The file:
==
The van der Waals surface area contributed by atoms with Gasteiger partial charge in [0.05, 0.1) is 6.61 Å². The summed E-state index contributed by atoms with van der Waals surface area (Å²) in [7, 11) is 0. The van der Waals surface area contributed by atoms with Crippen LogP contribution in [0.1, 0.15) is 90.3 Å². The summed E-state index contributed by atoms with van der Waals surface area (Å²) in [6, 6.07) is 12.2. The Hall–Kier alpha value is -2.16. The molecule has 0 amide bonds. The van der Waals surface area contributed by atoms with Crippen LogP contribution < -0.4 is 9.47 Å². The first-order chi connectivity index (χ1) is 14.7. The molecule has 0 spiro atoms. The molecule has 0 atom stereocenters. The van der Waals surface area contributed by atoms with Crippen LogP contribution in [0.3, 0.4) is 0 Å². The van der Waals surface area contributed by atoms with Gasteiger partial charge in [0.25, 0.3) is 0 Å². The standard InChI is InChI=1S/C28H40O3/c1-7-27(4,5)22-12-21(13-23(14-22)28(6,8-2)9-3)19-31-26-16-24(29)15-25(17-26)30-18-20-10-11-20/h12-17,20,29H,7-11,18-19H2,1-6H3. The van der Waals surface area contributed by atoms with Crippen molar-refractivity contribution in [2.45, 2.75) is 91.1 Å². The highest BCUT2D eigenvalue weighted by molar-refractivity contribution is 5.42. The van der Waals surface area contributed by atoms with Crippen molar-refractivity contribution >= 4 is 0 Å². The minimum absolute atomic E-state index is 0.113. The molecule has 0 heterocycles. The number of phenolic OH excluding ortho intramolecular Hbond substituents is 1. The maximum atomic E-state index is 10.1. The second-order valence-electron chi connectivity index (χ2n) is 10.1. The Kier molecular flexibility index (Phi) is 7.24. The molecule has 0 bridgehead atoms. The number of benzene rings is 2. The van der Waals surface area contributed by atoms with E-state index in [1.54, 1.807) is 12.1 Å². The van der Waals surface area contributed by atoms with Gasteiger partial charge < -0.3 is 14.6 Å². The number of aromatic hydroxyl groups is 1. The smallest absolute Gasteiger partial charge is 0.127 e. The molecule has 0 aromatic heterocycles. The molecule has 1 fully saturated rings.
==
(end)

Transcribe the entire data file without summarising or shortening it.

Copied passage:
The van der Waals surface area contributed by atoms with Gasteiger partial charge in [0.05, 0.1) is 6.61 Å². The summed E-state index contributed by atoms with van der Waals surface area (Å²) in [7, 11) is 0. The van der Waals surface area contributed by atoms with Crippen LogP contribution in [0.1, 0.15) is 90.3 Å². The summed E-state index contributed by atoms with van der Waals surface area (Å²) in [6, 6.07) is 12.2. The Hall–Kier alpha value is -2.16. The molecule has 0 amide bonds. The van der Waals surface area contributed by atoms with Crippen LogP contribution < -0.4 is 9.47 Å². The first-order chi connectivity index (χ1) is 14.7. The molecule has 0 spiro atoms. The molecule has 0 atom stereocenters. The van der Waals surface area contributed by atoms with Crippen LogP contribution in [0.3, 0.4) is 0 Å². The van der Waals surface area contributed by atoms with Gasteiger partial charge in [0.25, 0.3) is 0 Å². The standard InChI is InChI=1S/C28H40O3/c1-7-27(4,5)22-12-21(13-23(14-22)28(6,8-2)9-3)19-31-26-16-24(29)15-25(17-26)30-18-20-10-11-20/h12-17,20,29H,7-11,18-19H2,1-6H3. The van der Waals surface area contributed by atoms with Crippen molar-refractivity contribution in [2.45, 2.75) is 91.1 Å². The highest BCUT2D eigenvalue weighted by molar-refractivity contribution is 5.42. The van der Waals surface area contributed by atoms with Crippen molar-refractivity contribution >= 4 is 0 Å². The minimum absolute atomic E-state index is 0.113. The molecule has 0 heterocycles. The number of phenolic OH excluding ortho intramolecular Hbond substituents is 1. The maximum atomic E-state index is 10.1. The second-order valence-electron chi connectivity index (χ2n) is 10.1. The Kier molecular flexibility index (Phi) is 7.24. The molecule has 0 bridgehead atoms. The number of benzene rings is 2. The van der Waals surface area contributed by atoms with E-state index in [1.54, 1.807) is 12.1 Å². The van der Waals surface area contributed by atoms with Gasteiger partial charge < -0.3 is 14.6 Å². The number of aromatic hydroxyl groups is 1. The smallest absolute Gasteiger partial charge is 0.127 e. The molecule has 0 aromatic heterocycles. The molecule has 1 fully saturated rings.